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Departmental Colloquium

Stochasticity and Synchronization of Single-Cell Biological Clocks  
Guest Speaker
Prof. Bernd Schuttler  
Guest Affiliation
UGA Department of Physics and Astronomy, Institute of Bioinformatics, CSP  
Thursday, August 31, 2017 3:30 pm - 4:30 pm  
Physics Auditorium (Rm 202)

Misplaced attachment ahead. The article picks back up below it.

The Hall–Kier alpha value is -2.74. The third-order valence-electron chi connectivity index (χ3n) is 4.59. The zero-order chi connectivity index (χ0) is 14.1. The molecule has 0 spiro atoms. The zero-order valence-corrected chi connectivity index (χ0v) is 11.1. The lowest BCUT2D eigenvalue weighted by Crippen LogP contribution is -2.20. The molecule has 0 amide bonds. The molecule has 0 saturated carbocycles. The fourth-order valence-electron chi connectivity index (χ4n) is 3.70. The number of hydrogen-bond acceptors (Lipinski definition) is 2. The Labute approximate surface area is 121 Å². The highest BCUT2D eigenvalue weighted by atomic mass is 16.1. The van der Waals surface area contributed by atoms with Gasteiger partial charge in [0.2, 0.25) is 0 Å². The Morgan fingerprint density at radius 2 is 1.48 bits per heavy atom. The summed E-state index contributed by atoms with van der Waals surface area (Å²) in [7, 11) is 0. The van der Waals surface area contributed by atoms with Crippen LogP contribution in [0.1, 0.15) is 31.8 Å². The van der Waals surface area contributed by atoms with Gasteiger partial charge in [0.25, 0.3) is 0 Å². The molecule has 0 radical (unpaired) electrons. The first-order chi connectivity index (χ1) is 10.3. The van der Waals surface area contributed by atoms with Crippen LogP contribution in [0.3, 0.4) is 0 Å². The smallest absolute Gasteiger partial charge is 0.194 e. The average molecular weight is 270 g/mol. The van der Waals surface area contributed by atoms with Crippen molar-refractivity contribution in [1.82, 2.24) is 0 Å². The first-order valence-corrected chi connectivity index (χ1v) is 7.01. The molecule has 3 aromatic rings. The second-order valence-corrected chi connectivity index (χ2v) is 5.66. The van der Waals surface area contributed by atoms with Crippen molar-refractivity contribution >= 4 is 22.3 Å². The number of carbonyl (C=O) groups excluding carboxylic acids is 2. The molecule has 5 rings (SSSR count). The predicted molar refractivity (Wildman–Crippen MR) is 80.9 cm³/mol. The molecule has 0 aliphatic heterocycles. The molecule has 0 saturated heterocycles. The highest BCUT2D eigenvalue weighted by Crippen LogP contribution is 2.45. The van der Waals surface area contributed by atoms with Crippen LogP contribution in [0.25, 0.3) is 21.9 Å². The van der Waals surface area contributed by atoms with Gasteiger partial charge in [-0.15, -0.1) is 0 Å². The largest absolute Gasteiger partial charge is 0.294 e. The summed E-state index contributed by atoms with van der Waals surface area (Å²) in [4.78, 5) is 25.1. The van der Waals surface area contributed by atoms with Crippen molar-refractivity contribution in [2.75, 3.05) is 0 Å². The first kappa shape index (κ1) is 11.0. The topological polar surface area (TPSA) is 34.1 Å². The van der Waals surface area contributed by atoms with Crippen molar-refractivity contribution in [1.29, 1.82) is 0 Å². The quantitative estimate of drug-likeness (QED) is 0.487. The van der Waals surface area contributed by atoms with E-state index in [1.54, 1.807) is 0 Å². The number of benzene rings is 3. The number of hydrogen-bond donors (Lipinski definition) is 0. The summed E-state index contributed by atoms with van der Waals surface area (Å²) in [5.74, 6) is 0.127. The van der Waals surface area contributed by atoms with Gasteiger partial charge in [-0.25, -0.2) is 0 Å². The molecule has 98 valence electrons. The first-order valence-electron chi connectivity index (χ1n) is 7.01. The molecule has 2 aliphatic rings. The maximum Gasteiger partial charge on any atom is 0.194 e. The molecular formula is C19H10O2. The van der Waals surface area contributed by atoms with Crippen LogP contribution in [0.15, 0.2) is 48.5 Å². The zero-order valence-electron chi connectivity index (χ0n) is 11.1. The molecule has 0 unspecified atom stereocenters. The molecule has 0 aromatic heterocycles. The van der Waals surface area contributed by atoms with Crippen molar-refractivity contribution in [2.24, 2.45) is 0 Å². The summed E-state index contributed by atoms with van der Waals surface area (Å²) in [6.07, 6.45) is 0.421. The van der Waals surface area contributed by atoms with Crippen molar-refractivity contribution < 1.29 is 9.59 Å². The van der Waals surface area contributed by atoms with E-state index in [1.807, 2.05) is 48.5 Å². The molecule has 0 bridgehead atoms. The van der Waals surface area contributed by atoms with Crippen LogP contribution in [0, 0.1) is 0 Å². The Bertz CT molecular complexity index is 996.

Oscillators, by virtue of their periodic dynamics, provide a way to tell time, as illustrated by the periodic movement of a clock’s pendulum. The study of coupled oscillators and their mutual synchronization has remained a problem central to physics for centuries, but has also captured the imagination of biologists in recent times. One example of synchronized oscillators are the circadian biological clocks found in the living cells of many organisms. Biological clocks are pervasive in their effects from genes to ecosystems. Biological clocks affect the health of animals and plants and they are being engineered for timed delivery of therapeutics, algal bioreactors for biofuel production, and crop improvement. The clock, through its light entrainment feature, impacts the genetic dynamics of bacterial assemblages in the world’s oceans and hence may affect carbon cycling in marine ecosystems. Understanding how cell populations synchronize their clock oscillations, to give rise to a fully functional “biological clock”, is therefore of substantial interest in current systems biology research. In this lecture, I will review our past experimental and modeling studies of the gene regulatory system dynamics of the biological clock in the filamentous fungus Neurospora crassa at the level of macroscopic cell populations. I will then discuss recent micro-fluidics-based experiments on the N. crassa biological clock, and its stochastic modeling, at the single-cell and few-cell level. In these experiments, one or a few cells are isolated inside small water droplets immersed in oil. Time series of fluorescent signals from clock-controlled (CCG) gene products are recorded for each individual cell. Detailed noise propagation analyses of these time series reveal that the biological clock module of single, isolated cells is strongly stochastic, with a broad power spectrum (periodogram) peaked at near-circadian (~22h) oscillation periods. At the few-cell level, statistical analysis of observations from 2-cell to 15-cell droplets demonstrate that the clocks become highly correlated when confined in close spatial proximity within the same aqueous droplet, suggesting that these correlations may be the precursor to the fully developed coherent clock oscillations observed in large cell populations. Ensemble network simulations (ENS) are performed on stochastic chemical reaction network models of single- and multiple-cell systems. The ENS results show that clock models with Gillespie-type stochastic reaction kinetics and a quorum sensing inter-cell communications are generally consistent with the experimental single- and few-cell data. Experimental searches are currently under way to identify possible diffusible exo-metabolites which could mediate such quorum-sensing inter-cell communications. Lastly, I will also discuss the light entrainment effects observed in single cells subjected to periodic on-off-illumination and their relation to the light entrainment seen in macroscopic cell populations.